Captured Russian Pilot Says He Was Ordered to Hit Civilian Targets

Video of a Russian pilot apparently admitting he had been ordered to bomb a civilian target has been widely shown on Ukrainian media.

During a press conference streamed by Interfax Ukraine, the pilot, who gave his name as Maxim Krishtop, described how he had learned of his orders, which he carried out before being shot down on March 6 and captured by Ukrainian forces.

"In the process of completing the task, I realized that the target was not enemy military facilities, but residential buildings, peaceful people.

"But I carried out the criminal order," said Krishtop, a lieutenant colonel and deputy commander of the 47th Aviation Regiment, adding that he was shot down by Ukraine's air defense system and taken prisoner.

He said he carried out three bombing missions in Ukraine, some of which involved deploying FAB-500— Soviet-era air-dropped bombs with a high-explosive warhead.

Pilot Asks for Forgiveness

"I recognize the enormity of the crimes committed by me. I want to ask forgiveness from the entire Ukrainian people for the misfortune that we brought them," he said.

"I will do everything in my power to end this war as quickly as possible, and bring those responsible for this genocide of Ukrainians to justice."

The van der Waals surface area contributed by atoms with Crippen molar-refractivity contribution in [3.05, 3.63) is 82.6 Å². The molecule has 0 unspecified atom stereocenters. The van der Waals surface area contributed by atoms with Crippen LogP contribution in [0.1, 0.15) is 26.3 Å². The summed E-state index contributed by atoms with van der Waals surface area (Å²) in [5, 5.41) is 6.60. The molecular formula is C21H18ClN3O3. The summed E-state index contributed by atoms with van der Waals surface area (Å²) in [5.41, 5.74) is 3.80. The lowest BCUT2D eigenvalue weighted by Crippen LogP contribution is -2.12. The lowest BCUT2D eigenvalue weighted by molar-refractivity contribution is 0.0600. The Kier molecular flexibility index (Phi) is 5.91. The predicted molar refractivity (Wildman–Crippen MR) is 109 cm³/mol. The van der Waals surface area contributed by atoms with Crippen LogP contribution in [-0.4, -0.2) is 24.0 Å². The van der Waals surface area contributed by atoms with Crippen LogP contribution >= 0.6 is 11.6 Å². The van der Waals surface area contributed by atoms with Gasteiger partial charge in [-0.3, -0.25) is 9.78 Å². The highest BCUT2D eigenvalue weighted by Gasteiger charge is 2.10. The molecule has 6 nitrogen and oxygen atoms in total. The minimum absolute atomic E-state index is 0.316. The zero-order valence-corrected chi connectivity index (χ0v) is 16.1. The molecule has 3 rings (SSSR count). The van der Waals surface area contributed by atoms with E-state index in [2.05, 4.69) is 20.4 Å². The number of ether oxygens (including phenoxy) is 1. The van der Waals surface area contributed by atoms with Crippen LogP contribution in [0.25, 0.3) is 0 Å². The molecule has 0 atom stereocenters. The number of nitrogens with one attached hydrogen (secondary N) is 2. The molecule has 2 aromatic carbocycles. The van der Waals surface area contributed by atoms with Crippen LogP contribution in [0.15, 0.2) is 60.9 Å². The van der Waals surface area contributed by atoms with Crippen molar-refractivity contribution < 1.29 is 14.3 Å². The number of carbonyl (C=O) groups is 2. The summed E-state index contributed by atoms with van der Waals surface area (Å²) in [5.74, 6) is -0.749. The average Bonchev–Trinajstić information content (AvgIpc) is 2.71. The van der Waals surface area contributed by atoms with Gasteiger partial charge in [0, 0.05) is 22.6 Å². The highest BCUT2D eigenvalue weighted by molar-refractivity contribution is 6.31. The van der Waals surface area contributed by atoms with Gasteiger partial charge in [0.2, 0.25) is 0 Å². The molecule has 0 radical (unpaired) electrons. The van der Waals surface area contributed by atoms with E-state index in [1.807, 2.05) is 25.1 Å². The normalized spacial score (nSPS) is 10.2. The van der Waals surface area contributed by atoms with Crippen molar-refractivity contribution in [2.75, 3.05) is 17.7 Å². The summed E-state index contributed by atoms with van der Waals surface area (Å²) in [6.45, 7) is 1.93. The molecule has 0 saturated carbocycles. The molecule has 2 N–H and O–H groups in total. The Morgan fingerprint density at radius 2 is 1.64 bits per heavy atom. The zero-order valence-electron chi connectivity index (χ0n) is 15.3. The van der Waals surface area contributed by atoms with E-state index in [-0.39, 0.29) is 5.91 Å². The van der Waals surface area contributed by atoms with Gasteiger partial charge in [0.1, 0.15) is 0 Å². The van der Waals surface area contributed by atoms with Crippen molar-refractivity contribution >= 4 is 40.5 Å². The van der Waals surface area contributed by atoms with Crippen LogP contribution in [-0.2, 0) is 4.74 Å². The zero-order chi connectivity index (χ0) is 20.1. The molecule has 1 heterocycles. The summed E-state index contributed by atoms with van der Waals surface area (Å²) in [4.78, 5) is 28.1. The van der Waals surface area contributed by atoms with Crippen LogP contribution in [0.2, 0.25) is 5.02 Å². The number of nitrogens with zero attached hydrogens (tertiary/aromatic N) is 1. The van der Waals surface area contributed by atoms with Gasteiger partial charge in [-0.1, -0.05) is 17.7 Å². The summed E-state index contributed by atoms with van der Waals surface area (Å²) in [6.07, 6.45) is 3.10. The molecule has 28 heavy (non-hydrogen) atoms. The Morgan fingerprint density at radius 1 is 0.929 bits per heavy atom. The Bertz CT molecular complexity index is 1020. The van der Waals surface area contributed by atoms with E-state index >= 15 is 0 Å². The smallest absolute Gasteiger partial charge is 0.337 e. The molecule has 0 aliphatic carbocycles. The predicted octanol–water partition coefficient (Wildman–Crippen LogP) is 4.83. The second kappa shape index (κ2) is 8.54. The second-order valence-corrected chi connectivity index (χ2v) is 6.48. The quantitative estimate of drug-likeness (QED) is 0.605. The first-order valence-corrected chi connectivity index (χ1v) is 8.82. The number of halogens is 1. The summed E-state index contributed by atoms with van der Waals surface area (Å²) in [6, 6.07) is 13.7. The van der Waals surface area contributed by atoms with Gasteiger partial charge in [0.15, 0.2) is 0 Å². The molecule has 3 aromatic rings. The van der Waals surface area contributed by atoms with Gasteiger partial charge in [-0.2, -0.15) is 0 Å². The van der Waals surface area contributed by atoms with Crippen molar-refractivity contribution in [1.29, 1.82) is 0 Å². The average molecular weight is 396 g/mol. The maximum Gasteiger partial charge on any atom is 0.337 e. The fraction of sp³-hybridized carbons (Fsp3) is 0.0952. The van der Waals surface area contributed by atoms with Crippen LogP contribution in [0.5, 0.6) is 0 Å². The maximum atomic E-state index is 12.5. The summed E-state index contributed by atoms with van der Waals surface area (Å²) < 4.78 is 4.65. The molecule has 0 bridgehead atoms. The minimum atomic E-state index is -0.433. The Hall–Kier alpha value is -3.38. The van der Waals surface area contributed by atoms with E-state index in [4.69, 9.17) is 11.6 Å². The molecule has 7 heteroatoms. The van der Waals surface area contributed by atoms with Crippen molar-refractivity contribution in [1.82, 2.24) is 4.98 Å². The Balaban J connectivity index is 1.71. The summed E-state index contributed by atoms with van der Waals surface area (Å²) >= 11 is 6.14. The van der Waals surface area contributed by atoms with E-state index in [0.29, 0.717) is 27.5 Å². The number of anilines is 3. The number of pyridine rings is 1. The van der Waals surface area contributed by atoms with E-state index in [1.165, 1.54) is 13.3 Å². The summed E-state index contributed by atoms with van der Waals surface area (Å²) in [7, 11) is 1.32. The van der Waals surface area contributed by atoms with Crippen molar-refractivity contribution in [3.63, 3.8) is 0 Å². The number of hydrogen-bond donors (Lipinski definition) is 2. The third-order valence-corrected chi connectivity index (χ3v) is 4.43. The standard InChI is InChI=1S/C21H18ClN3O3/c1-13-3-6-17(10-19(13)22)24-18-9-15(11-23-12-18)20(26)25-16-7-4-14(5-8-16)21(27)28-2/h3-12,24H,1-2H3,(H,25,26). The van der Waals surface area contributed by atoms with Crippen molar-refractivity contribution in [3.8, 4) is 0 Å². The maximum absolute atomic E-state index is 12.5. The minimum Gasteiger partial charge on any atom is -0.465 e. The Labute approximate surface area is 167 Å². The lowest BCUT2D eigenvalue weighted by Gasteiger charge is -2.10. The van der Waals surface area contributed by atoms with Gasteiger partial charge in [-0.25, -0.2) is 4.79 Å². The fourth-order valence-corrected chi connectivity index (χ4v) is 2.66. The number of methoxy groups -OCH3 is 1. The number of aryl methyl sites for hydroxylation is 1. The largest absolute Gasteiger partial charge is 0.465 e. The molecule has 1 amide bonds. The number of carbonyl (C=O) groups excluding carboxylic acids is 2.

"I also urge all military personnel of the Russian Federation to stop carrying out military crimes against the peaceful people of Ukraine. " He concluded by saying: "I think we have already lost this war."

Krishtop appeared in a lineup of three Russian officers Ukraine claims to have captured and who were brought to speak to the media.

Moscow has accused Kyiv of mistreating prisoners and has said that those of its personnel who have publicly rejected the mission are speaking under duress, a claim Ukraine has rejected.

The press conference comes amid numerous reports of low morale among Russian military staff and anecdotes of how many believed they were duped into fighting in Ukraine.

Last week, unverified video showed a Russian prisoner of war claiming that Russia's military were shooting their own wounded. Other videos circulated by Ukrainian authorities apparently show Russian soldiers tearfully regretting their presence in the conflict.

Last week, video shared on social media appeared to show a Russian soldier complaining that he and his colleagues had been abandoned as "cannon fodder" by their superiors.

While some of the videos posted by the Ukrainian Security Service are aimed at increasing Russian opposition to the war, they have raised ethical issues.

"You may not publish pictures of prisoners of war where they can be recognized," said Marco Sassoli, a professor of international law at the University of Geneva, told CBC. The Geneva Convention says prisoners must be "treated with dignity and not exposed to public curiosity—like circulating images on social media."

Russian pilot shot down
A screengrab of a press conference with captured Russian pilot Maxim Krishtop, who said that he had been ordered to target a residential building in Ukraine. He asked for the forgiveness of the Ukrainian people.